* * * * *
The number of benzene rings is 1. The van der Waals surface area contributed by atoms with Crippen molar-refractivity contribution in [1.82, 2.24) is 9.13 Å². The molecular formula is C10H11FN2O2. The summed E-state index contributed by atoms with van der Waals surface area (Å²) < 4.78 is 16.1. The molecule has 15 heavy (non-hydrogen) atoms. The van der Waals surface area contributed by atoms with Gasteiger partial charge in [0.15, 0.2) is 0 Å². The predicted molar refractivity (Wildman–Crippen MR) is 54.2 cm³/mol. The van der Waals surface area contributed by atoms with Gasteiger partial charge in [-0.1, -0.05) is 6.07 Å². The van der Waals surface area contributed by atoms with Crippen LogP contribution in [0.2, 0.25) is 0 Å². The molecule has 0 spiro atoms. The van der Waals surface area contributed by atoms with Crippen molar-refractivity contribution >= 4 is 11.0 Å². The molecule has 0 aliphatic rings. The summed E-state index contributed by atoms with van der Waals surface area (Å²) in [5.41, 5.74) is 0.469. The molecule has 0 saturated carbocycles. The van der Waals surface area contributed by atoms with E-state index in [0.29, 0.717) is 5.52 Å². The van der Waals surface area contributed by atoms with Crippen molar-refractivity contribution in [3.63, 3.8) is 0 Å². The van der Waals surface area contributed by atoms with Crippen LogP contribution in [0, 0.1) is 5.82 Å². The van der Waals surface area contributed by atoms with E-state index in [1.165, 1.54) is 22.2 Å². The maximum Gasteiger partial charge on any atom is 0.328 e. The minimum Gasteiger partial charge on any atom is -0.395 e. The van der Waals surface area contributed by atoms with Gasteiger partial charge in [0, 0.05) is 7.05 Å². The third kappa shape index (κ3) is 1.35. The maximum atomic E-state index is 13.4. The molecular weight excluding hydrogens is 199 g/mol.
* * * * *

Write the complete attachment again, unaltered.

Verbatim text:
The number of benzene rings is 1. The van der Waals surface area contributed by atoms with Crippen molar-refractivity contribution in [1.82, 2.24) is 9.13 Å². The molecular formula is C10H11FN2O2. The summed E-state index contributed by atoms with van der Waals surface area (Å²) < 4.78 is 16.1. The molecule has 15 heavy (non-hydrogen) atoms. The van der Waals surface area contributed by atoms with Gasteiger partial charge in [0.15, 0.2) is 0 Å². The predicted molar refractivity (Wildman–Crippen MR) is 54.2 cm³/mol. The van der Waals surface area contributed by atoms with Gasteiger partial charge in [-0.1, -0.05) is 6.07 Å². The van der Waals surface area contributed by atoms with Crippen LogP contribution in [0.2, 0.25) is 0 Å². The molecule has 0 spiro atoms. The van der Waals surface area contributed by atoms with Crippen molar-refractivity contribution >= 4 is 11.0 Å². The molecule has 0 aliphatic rings. The summed E-state index contributed by atoms with van der Waals surface area (Å²) in [5.41, 5.74) is 0.469. The molecule has 0 saturated carbocycles. The van der Waals surface area contributed by atoms with E-state index in [0.29, 0.717) is 5.52 Å². The van der Waals surface area contributed by atoms with Crippen molar-refractivity contribution in [3.63, 3.8) is 0 Å². The van der Waals surface area contributed by atoms with Crippen LogP contribution in [0, 0.1) is 5.82 Å². The van der Waals surface area contributed by atoms with E-state index in [1.165, 1.54) is 22.2 Å². The maximum Gasteiger partial charge on any atom is 0.328 e. The minimum Gasteiger partial charge on any atom is -0.395 e. The van der Waals surface area contributed by atoms with Gasteiger partial charge in [0, 0.05) is 7.05 Å². The third kappa shape index (κ3) is 1.35. The maximum atomic E-state index is 13.4. The molecular weight excluding hydrogens is 199 g/mol.